WASHINGTON: The Obama administration on Thursday cut off around 30 million dollars in aid to Honduras in a bid to press coup leaders to accept a Costa Rican proposal to restore ousted president Manuel Zelaya.

"Today's action sends a clear message to the de facto regime that the status quo is unacceptable," State Department spokesman PJ Crowley told reporters after Secretary of State Hillary Clinton decided on the cut-off.

In Tegucigalpa, the de facto leaders of Honduras decried the move as "not very friendly" and accused the US of siding with Venezuelan President Hugo Chavez, who has also sought to isolate their new regime.

"We regret that a friendly government of a friendly country and people would take the decision to side with Chavez," said the head of Honduran cabinet, Rafael Pineda Ponce.

Zelaya, who met with Clinton on Thursday in Washington, welcomed the US decision and said the coup leaders who ousted him on June 28 were becoming increasingly isolated.

"With this decision of the United States, the countries of the Americas have formed a single bloc in condemning the coup," Zelaya said.

Clinton sees a "need for strong measures" against the de facto regime until it accepts Costa Rican mediation to end the crisis and restores democratic order, her spokesman Ian Kelly said.

The US had warned it was prepared to take further measures after already halting most visa services in Honduras, revoking visas for the interim regime and suspending 35 million dollars in military and development aid.

Crowley, the assistant secretary of state for public affairs, said Clinton's decision meant that some 30 million dollars in aid that had been previously suspended was now "terminated."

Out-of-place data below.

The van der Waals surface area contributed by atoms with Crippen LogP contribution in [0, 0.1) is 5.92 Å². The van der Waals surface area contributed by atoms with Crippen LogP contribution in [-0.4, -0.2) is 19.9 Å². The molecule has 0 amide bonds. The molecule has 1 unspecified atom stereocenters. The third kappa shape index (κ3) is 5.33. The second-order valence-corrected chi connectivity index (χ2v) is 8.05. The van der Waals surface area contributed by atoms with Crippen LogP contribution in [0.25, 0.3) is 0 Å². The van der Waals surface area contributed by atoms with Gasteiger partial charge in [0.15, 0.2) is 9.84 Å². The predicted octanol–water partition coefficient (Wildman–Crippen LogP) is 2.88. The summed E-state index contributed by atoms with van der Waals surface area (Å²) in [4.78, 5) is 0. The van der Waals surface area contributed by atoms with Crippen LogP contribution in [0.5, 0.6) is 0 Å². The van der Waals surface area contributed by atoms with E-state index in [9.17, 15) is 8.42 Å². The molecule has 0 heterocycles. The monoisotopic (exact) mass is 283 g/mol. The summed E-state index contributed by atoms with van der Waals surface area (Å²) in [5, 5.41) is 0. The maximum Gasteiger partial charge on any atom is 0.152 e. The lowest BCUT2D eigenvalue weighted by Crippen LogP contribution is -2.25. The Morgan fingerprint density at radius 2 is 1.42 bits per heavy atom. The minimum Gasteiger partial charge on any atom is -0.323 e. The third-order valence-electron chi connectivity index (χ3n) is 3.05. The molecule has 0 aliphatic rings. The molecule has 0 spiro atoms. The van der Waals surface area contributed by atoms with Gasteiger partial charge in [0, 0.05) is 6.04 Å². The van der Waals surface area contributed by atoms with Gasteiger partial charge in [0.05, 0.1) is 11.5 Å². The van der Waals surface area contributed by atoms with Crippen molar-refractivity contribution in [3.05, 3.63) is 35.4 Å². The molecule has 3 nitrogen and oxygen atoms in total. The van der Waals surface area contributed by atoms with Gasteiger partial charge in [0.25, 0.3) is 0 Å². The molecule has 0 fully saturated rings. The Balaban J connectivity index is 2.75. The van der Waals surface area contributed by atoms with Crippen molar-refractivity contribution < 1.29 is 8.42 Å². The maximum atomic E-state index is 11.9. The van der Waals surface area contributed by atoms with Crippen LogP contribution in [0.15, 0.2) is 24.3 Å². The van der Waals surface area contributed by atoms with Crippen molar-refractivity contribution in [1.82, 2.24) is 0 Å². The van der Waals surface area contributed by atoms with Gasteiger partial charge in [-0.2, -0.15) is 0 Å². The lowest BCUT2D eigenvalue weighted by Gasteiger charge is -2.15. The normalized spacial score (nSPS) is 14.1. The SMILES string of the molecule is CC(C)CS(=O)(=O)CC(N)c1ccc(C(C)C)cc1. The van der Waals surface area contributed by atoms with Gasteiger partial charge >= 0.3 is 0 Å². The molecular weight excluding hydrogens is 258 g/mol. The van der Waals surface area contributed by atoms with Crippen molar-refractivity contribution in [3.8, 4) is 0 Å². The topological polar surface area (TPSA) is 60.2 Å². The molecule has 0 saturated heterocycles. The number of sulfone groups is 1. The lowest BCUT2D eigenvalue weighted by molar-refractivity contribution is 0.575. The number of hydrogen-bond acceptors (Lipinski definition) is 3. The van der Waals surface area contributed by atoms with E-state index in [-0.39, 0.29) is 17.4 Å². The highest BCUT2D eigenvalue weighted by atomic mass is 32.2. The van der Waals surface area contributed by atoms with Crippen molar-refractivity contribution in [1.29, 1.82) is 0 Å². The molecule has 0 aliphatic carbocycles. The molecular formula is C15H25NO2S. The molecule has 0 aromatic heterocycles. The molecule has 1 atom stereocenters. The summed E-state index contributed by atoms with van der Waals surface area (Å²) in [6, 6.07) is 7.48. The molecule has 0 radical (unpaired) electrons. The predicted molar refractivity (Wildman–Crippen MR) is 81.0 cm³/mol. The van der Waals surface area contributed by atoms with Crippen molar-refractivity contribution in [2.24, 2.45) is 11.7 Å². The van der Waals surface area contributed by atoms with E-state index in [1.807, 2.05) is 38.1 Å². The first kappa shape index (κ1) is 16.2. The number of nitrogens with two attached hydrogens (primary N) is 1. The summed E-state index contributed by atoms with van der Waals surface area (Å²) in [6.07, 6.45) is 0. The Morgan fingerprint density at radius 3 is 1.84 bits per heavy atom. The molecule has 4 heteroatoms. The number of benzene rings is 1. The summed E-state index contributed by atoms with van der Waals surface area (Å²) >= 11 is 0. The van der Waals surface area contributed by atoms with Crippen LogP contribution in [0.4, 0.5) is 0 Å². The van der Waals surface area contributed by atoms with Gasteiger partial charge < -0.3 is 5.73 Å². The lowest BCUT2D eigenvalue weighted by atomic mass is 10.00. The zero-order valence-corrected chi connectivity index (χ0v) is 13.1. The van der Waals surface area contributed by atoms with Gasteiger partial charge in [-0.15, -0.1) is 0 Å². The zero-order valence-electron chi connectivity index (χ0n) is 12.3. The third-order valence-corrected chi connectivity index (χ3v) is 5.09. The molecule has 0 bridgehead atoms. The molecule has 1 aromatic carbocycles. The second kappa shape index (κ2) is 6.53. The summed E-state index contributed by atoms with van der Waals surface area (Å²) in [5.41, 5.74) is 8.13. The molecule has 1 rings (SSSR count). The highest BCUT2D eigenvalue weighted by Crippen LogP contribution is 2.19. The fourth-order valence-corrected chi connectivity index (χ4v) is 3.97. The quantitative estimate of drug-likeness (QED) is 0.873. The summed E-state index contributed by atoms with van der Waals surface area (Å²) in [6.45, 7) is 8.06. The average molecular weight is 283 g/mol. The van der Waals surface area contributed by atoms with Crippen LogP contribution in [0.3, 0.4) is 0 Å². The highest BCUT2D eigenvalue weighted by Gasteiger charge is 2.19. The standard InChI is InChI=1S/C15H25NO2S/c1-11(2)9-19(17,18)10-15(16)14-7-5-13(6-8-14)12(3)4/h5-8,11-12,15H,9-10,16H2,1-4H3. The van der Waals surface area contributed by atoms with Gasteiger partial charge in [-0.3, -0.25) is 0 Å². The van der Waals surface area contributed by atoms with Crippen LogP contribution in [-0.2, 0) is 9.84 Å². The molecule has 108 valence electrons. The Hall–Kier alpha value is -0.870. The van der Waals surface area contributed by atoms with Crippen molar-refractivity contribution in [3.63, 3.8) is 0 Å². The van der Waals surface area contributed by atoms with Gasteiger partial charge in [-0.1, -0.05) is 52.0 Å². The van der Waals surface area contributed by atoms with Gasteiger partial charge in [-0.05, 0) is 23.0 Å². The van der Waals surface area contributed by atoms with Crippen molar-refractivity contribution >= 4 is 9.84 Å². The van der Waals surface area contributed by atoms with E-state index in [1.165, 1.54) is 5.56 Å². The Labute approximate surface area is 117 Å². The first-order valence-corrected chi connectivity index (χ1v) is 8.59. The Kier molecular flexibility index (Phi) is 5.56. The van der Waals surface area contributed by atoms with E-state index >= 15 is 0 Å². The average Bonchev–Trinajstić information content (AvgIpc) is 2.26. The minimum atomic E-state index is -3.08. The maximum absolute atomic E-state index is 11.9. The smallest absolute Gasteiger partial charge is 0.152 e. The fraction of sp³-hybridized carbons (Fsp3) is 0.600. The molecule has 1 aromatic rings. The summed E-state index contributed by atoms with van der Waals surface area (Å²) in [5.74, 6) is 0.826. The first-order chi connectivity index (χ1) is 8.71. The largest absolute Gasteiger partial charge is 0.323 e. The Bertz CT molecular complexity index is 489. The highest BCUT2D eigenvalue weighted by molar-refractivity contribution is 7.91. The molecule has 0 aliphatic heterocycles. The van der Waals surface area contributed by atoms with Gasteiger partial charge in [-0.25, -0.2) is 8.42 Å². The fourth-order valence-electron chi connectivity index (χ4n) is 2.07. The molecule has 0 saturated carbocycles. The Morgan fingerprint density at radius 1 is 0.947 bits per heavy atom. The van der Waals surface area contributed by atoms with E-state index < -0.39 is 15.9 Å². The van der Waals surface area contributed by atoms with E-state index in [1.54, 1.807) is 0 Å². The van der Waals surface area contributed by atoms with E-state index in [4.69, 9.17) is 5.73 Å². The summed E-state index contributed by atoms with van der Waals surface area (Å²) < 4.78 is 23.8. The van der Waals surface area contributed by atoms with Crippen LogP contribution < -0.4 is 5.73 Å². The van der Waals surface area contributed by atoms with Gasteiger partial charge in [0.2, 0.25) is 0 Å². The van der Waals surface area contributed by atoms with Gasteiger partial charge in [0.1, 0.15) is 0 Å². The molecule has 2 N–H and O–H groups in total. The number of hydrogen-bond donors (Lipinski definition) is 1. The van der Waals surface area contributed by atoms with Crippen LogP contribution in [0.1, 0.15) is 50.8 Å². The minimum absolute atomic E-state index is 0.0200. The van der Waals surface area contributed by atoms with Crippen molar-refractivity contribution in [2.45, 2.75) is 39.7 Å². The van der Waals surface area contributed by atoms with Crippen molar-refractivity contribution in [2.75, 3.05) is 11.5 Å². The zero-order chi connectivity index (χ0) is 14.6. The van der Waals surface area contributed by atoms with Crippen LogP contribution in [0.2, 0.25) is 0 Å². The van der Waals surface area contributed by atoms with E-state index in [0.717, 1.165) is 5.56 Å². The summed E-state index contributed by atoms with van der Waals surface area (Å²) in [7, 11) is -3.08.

These funds included aid for development assistance and money intended to help the country boost foreign trade, US officials later told reporters on condition of anonymity.

The State Department stopped short of formally declaring the June 28 events a military coup.

A State Department official, speaking last month on condition of anonymity, said the US was looking at cutting off aid through the Millennium Challenge Corporation, which rewards nations with free economies and political systems.

Honduras in 2005 signed a five-year, 215 million-dollar deal with the US government-funded corporation to boost agriculture and transportation.

The funds are helping to widen and upgrade the Central American nation's principal highway, the CA-5, a project the corporation says will benefit hundreds of thousands of Hondurans.

According to the latest quarterly report, some 80.3 million dollars has been disbursed, meaning that the US government could still block some 135 million dollars from going towards the project.

Restoring the terminated aid will depend on "a return to democratic, constitutional governance in Honduras," Clinton's spokesman Kelly said.

Under a proposal drawn up by Costa Rican President Oscar Arias, Zelaya would return to power but new elections would be held promptly and those who participated in the coup would enjoy an amnesty.

Zelaya accepts the proposal but Honduras interim leader Roberto Micheletti does not.

Crowley said it was "unacceptable" for the coup leaders to try to "run out the clock" on Zelaya's term by stalling for time until a presidential election takes place in November.

Kelly's statement said "at this moment, we would not be able to support the outcome of the scheduled elections," which it said must be undertaken "in a free, fair and transparent manner" as well as open to all Hondurans.

"A positive conclusion of the Arias process would provide a sound basis for legitimate elections to proceed. We strongly urge all parties to the San Jose talks to move expeditiously to agreement."